Metropolitan Police and Extinction Rebellion

(Dame) Cressida Dick’s Metropolitan Police (Met) oppose the human right to political protest.  Nine and a half years of Tory rule eroded legal rights to protest, demonstrate or picket politically.  Tory appointments to the most senior positions in the Met ensured that it policed political action in the interests of the government.  Changes to law and changes to police procedure were designed to be vague to allow the police to act however they want.

Two modes of operation by police when dealing with protests are wilful misuse of the law.

1) Normally, over 90% of people arrested at political protests are not charged but issued with ridiculous bail conditions.  The arrests are intelligence gathering without consent – names, addresses and photos of arrestees – and the bail conditions focus on instructions to not attend any protests which is criminal manipulation of the reason for bail conditions.  Such actions are deliberate abuse of the bail system and of the powers of arrest and exist solely to deny the right to protest.  

2) Section 14 of the Public Order Act is both a draconian anti-protest law and an excuse used by the police to do whatever the hell they like.  Police enactment of Section 14 is always outside of due legal process.  Typically, it is used in a staged way to reduce a protest size and effectiveness.  New impositions of Section 14 are declared without prior warning and at the most awkward time.  In the ongoing (October) Extinction Rebellion street protest in London the police imposed Section 14, erroneously, to restrict protest to Trafalgar Square and then turned up there late at night with another Section 14 scam to close the protest.

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Both of the above police tactics are easily contested and overturned in court action but that happens after a protest was stifled by illegal police actions and it does not stop the police from repeating the tactics.  Police forces know they can break the law regarding policing of political protests with no consequences for them and no ensuing restriction on their actions.

The Met’s swift removal of the right to protest for Extinction Rebellion was not due primarily to opposition to the political message of demanding action to tackle man-made climate change.  The denial of protest was a response to how successful Extinction Rebellion has been in both numbers of people worldwide who take part and the connection made between climate change and the destructive capitalist system.  Extinction Rebellion targetted parliaments, fossil fuel industry and its financial backers, banks and media outlets that support climate destruction.  The protesters made a necessary connection between climate change and its culprits and that is what scares governments.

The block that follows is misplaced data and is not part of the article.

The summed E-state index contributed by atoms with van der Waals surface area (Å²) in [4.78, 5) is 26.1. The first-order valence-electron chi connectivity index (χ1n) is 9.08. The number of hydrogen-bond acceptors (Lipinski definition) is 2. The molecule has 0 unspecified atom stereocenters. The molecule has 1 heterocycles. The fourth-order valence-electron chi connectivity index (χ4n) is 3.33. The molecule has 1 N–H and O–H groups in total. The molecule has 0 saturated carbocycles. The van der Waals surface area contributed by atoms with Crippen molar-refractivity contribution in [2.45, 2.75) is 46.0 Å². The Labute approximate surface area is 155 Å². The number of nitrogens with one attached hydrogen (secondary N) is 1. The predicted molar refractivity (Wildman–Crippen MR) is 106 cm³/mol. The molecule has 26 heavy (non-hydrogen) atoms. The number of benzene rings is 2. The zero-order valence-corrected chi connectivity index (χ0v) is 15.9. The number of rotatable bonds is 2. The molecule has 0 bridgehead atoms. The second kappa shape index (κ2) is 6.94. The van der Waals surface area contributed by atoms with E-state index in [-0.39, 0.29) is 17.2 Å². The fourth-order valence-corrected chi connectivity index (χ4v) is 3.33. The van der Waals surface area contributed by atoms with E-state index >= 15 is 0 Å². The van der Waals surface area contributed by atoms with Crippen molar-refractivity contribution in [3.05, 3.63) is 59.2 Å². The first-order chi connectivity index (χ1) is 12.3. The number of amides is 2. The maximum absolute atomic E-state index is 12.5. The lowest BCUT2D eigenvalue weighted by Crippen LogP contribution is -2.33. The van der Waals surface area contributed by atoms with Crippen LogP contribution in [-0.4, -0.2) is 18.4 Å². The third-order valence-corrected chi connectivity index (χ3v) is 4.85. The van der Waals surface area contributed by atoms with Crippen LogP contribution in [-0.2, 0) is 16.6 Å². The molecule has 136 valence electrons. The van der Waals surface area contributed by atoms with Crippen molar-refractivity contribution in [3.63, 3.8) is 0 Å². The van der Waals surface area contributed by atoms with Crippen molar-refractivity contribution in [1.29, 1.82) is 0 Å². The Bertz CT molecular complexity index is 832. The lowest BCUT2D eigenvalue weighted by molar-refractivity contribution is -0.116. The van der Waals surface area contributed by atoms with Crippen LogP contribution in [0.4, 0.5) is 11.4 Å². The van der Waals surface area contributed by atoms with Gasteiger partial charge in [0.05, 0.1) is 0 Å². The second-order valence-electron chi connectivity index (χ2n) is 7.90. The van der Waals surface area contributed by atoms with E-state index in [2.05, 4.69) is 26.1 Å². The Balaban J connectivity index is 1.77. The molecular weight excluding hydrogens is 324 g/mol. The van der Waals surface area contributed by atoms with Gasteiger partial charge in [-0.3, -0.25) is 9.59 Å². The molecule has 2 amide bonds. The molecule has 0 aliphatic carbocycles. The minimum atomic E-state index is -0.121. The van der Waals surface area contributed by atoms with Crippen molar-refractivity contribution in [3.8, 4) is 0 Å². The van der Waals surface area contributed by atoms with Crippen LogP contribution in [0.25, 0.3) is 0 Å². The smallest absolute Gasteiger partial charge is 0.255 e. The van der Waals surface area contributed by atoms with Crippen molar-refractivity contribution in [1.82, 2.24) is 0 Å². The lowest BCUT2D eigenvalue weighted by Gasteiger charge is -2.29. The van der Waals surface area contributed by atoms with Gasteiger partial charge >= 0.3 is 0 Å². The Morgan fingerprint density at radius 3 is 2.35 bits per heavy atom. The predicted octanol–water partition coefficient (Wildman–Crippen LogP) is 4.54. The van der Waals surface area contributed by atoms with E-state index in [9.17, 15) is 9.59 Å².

Almost all Extinction Rebellion protesters in Britain have not been violent but police used violence against them.  For political protests police violence is always displayed blatantly and targetted at the weakest.  The police want to be seen to be violent thugs as a means of deterring protest by frightening people from attending.  Any organised self-defence by the protesters would be sure to be met with riot police armed with a variety of weaponry and with their faces covered cowardly to avoid identification.  There is no limit to what Cressida Dick is capable of.  She was the commander responsible for the operation to execute Jean Charles de Menezes on a tube train in 2005 and was a key protagonist in the subsequent attempted cover-up.

Cressida Dick enjoys her damehood handed to her by the Tories as a thank you for her obedience.  She is an archetypal obedient servant of elitism and control.

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Cressida Dick (left)

The Met is intrinsically political and none of its recent actions were surprising.

Related blog
Cressida Dick blames social media for crime

Metropolitan Police and Extinction Rebellion

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